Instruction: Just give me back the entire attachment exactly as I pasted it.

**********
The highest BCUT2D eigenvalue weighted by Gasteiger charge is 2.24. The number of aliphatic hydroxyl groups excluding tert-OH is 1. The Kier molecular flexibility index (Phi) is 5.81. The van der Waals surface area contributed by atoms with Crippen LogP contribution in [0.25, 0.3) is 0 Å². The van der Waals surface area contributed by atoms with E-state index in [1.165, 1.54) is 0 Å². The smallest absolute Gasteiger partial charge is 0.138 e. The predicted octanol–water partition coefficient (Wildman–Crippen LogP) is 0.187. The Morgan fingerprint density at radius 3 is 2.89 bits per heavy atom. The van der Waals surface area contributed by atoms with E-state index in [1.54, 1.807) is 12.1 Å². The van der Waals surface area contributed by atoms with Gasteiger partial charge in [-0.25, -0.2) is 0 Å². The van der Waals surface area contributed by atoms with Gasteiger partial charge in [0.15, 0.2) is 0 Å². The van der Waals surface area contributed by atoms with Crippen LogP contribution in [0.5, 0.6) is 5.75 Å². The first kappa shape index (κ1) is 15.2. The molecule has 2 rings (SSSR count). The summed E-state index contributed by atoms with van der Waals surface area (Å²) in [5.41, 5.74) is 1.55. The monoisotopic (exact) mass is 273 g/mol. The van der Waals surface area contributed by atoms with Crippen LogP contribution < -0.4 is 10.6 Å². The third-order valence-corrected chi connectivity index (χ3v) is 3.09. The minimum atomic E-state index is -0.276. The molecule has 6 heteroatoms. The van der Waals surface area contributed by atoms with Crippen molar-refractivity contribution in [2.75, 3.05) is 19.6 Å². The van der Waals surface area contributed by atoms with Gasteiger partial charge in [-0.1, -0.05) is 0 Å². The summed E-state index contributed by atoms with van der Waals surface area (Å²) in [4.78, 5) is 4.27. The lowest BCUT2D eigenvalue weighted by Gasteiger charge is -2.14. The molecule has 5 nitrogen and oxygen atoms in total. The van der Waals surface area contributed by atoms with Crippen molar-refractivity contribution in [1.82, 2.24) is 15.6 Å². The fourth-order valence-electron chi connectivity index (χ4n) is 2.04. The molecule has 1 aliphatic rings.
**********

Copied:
The highest BCUT2D eigenvalue weighted by Gasteiger charge is 2.24. The number of aliphatic hydroxyl groups excluding tert-OH is 1. The Kier molecular flexibility index (Phi) is 5.81. The van der Waals surface area contributed by atoms with Crippen LogP contribution in [0.25, 0.3) is 0 Å². The van der Waals surface area contributed by atoms with E-state index in [1.165, 1.54) is 0 Å². The smallest absolute Gasteiger partial charge is 0.138 e. The predicted octanol–water partition coefficient (Wildman–Crippen LogP) is 0.187. The Morgan fingerprint density at radius 3 is 2.89 bits per heavy atom. The van der Waals surface area contributed by atoms with E-state index in [1.54, 1.807) is 12.1 Å². The van der Waals surface area contributed by atoms with Gasteiger partial charge in [-0.25, -0.2) is 0 Å². The van der Waals surface area contributed by atoms with Gasteiger partial charge in [0.15, 0.2) is 0 Å². The van der Waals surface area contributed by atoms with Crippen LogP contribution in [0.5, 0.6) is 5.75 Å². The first kappa shape index (κ1) is 15.2. The molecule has 2 rings (SSSR count). The summed E-state index contributed by atoms with van der Waals surface area (Å²) in [5.41, 5.74) is 1.55. The monoisotopic (exact) mass is 273 g/mol. The van der Waals surface area contributed by atoms with Crippen LogP contribution < -0.4 is 10.6 Å². The third-order valence-corrected chi connectivity index (χ3v) is 3.09. The minimum atomic E-state index is -0.276. The molecule has 6 heteroatoms. The van der Waals surface area contributed by atoms with Crippen molar-refractivity contribution in [2.75, 3.05) is 19.6 Å². The van der Waals surface area contributed by atoms with Gasteiger partial charge in [-0.1, -0.05) is 0 Å². The summed E-state index contributed by atoms with van der Waals surface area (Å²) in [4.78, 5) is 4.27. The lowest BCUT2D eigenvalue weighted by Gasteiger charge is -2.14. The molecule has 5 nitrogen and oxygen atoms in total. The van der Waals surface area contributed by atoms with Crippen molar-refractivity contribution in [1.82, 2.24) is 15.6 Å². The fourth-order valence-electron chi connectivity index (χ4n) is 2.04. The molecule has 1 aliphatic rings.